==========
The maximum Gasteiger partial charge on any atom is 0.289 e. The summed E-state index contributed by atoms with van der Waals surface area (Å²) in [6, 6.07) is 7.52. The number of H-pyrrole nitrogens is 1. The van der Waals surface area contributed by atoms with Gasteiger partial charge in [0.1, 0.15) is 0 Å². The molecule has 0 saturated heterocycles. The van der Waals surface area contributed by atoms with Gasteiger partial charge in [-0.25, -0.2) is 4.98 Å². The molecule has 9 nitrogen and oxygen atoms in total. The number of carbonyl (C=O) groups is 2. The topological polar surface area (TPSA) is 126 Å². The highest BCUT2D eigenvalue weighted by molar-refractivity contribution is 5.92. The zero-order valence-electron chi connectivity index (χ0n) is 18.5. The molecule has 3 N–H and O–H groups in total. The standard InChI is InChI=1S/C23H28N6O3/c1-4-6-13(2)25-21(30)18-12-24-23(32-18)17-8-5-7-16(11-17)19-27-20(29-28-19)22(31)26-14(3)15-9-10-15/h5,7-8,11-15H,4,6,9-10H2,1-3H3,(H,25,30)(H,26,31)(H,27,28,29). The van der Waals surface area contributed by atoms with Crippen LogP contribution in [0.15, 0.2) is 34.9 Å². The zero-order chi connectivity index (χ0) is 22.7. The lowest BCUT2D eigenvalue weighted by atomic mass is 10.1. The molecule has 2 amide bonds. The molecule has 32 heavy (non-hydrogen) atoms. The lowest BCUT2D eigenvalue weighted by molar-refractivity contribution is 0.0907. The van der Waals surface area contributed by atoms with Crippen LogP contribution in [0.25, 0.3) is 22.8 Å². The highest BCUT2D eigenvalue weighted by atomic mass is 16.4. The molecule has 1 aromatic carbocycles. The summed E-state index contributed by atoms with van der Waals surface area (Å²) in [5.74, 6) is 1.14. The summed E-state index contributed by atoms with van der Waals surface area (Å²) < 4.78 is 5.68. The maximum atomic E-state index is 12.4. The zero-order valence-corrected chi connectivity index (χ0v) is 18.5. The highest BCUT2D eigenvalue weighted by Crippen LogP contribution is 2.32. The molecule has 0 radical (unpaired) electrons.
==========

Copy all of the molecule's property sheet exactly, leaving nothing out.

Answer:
The maximum Gasteiger partial charge on any atom is 0.289 e. The summed E-state index contributed by atoms with van der Waals surface area (Å²) in [6, 6.07) is 7.52. The number of H-pyrrole nitrogens is 1. The van der Waals surface area contributed by atoms with Gasteiger partial charge in [0.1, 0.15) is 0 Å². The molecule has 0 saturated heterocycles. The van der Waals surface area contributed by atoms with Gasteiger partial charge in [-0.25, -0.2) is 4.98 Å². The molecule has 9 nitrogen and oxygen atoms in total. The number of carbonyl (C=O) groups is 2. The topological polar surface area (TPSA) is 126 Å². The highest BCUT2D eigenvalue weighted by molar-refractivity contribution is 5.92. The zero-order valence-electron chi connectivity index (χ0n) is 18.5. The molecule has 3 N–H and O–H groups in total. The standard InChI is InChI=1S/C23H28N6O3/c1-4-6-13(2)25-21(30)18-12-24-23(32-18)17-8-5-7-16(11-17)19-27-20(29-28-19)22(31)26-14(3)15-9-10-15/h5,7-8,11-15H,4,6,9-10H2,1-3H3,(H,25,30)(H,26,31)(H,27,28,29). The van der Waals surface area contributed by atoms with Crippen LogP contribution in [0.15, 0.2) is 34.9 Å². The zero-order chi connectivity index (χ0) is 22.7. The lowest BCUT2D eigenvalue weighted by atomic mass is 10.1. The molecule has 2 amide bonds. The molecule has 32 heavy (non-hydrogen) atoms. The lowest BCUT2D eigenvalue weighted by molar-refractivity contribution is 0.0907. The van der Waals surface area contributed by atoms with Crippen LogP contribution in [0.25, 0.3) is 22.8 Å². The highest BCUT2D eigenvalue weighted by atomic mass is 16.4. The molecule has 1 aromatic carbocycles. The summed E-state index contributed by atoms with van der Waals surface area (Å²) in [5.74, 6) is 1.14. The summed E-state index contributed by atoms with van der Waals surface area (Å²) < 4.78 is 5.68. The maximum atomic E-state index is 12.4. The zero-order valence-corrected chi connectivity index (χ0v) is 18.5. The highest BCUT2D eigenvalue weighted by Crippen LogP contribution is 2.32. The molecule has 0 radical (unpaired) electrons.